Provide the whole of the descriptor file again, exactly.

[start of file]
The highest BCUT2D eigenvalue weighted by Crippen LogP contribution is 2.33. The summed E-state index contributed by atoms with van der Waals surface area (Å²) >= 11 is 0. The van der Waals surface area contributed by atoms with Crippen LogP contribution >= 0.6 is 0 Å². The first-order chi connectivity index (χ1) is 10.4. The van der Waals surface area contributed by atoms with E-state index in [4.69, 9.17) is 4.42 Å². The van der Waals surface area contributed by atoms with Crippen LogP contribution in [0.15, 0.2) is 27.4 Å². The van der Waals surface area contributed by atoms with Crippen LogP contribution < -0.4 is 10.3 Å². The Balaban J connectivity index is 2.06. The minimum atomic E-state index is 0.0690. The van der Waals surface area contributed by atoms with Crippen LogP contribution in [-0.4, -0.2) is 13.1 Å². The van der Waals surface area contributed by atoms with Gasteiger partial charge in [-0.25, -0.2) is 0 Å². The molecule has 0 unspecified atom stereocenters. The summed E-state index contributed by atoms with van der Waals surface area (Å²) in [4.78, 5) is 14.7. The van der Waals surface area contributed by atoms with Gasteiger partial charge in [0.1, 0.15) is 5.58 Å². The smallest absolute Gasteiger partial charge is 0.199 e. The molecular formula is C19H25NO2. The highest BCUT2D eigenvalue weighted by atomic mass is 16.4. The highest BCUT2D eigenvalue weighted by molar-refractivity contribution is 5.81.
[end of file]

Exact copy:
The highest BCUT2D eigenvalue weighted by Crippen LogP contribution is 2.33. The summed E-state index contributed by atoms with van der Waals surface area (Å²) >= 11 is 0. The van der Waals surface area contributed by atoms with Crippen LogP contribution >= 0.6 is 0 Å². The first-order chi connectivity index (χ1) is 10.4. The van der Waals surface area contributed by atoms with E-state index in [4.69, 9.17) is 4.42 Å². The van der Waals surface area contributed by atoms with Crippen LogP contribution in [0.15, 0.2) is 27.4 Å². The van der Waals surface area contributed by atoms with Crippen LogP contribution < -0.4 is 10.3 Å². The Balaban J connectivity index is 2.06. The minimum atomic E-state index is 0.0690. The van der Waals surface area contributed by atoms with Crippen LogP contribution in [-0.4, -0.2) is 13.1 Å². The van der Waals surface area contributed by atoms with Gasteiger partial charge in [-0.25, -0.2) is 0 Å². The molecule has 0 unspecified atom stereocenters. The summed E-state index contributed by atoms with van der Waals surface area (Å²) in [4.78, 5) is 14.7. The van der Waals surface area contributed by atoms with Gasteiger partial charge in [0.1, 0.15) is 5.58 Å². The smallest absolute Gasteiger partial charge is 0.199 e. The molecular formula is C19H25NO2. The highest BCUT2D eigenvalue weighted by atomic mass is 16.4. The highest BCUT2D eigenvalue weighted by molar-refractivity contribution is 5.81.